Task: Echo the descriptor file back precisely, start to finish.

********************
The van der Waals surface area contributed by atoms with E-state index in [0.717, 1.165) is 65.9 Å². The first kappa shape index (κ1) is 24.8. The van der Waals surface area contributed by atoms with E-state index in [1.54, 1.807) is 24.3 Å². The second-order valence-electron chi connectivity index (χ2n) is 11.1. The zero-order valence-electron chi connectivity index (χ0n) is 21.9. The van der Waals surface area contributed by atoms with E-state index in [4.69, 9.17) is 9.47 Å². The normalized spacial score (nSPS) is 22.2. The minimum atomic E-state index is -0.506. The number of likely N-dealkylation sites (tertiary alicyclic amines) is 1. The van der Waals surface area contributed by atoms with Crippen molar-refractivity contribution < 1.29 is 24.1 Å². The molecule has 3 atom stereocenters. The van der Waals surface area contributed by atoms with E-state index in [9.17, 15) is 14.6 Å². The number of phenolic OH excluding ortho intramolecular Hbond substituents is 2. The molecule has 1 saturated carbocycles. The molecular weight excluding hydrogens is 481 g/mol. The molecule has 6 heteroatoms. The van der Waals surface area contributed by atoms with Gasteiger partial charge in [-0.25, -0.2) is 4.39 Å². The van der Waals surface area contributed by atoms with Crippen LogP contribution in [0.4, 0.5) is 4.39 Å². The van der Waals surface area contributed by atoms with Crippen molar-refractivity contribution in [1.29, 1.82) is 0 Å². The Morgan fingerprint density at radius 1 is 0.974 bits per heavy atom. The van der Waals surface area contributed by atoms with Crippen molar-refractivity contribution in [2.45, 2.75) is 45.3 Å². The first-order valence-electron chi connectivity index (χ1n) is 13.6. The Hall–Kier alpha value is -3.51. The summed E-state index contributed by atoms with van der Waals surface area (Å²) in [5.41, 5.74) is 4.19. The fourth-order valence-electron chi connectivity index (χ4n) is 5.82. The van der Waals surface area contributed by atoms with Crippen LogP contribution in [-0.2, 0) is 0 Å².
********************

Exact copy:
The van der Waals surface area contributed by atoms with E-state index in [0.717, 1.165) is 65.9 Å². The first kappa shape index (κ1) is 24.8. The van der Waals surface area contributed by atoms with E-state index in [1.54, 1.807) is 24.3 Å². The second-order valence-electron chi connectivity index (χ2n) is 11.1. The zero-order valence-electron chi connectivity index (χ0n) is 21.9. The van der Waals surface area contributed by atoms with E-state index in [4.69, 9.17) is 9.47 Å². The normalized spacial score (nSPS) is 22.2. The minimum atomic E-state index is -0.506. The number of likely N-dealkylation sites (tertiary alicyclic amines) is 1. The van der Waals surface area contributed by atoms with Crippen molar-refractivity contribution < 1.29 is 24.1 Å². The molecule has 3 atom stereocenters. The van der Waals surface area contributed by atoms with E-state index in [9.17, 15) is 14.6 Å². The number of phenolic OH excluding ortho intramolecular Hbond substituents is 2. The molecule has 1 saturated carbocycles. The molecular weight excluding hydrogens is 481 g/mol. The molecule has 6 heteroatoms. The van der Waals surface area contributed by atoms with Gasteiger partial charge in [-0.25, -0.2) is 4.39 Å². The van der Waals surface area contributed by atoms with Crippen LogP contribution in [0.4, 0.5) is 4.39 Å². The van der Waals surface area contributed by atoms with Crippen molar-refractivity contribution in [1.29, 1.82) is 0 Å². The Morgan fingerprint density at radius 1 is 0.974 bits per heavy atom. The van der Waals surface area contributed by atoms with Crippen molar-refractivity contribution in [2.45, 2.75) is 45.3 Å². The first-order valence-electron chi connectivity index (χ1n) is 13.6. The Hall–Kier alpha value is -3.51. The summed E-state index contributed by atoms with van der Waals surface area (Å²) in [5.41, 5.74) is 4.19. The fourth-order valence-electron chi connectivity index (χ4n) is 5.82. The van der Waals surface area contributed by atoms with Crippen LogP contribution in [-0.2, 0) is 0 Å².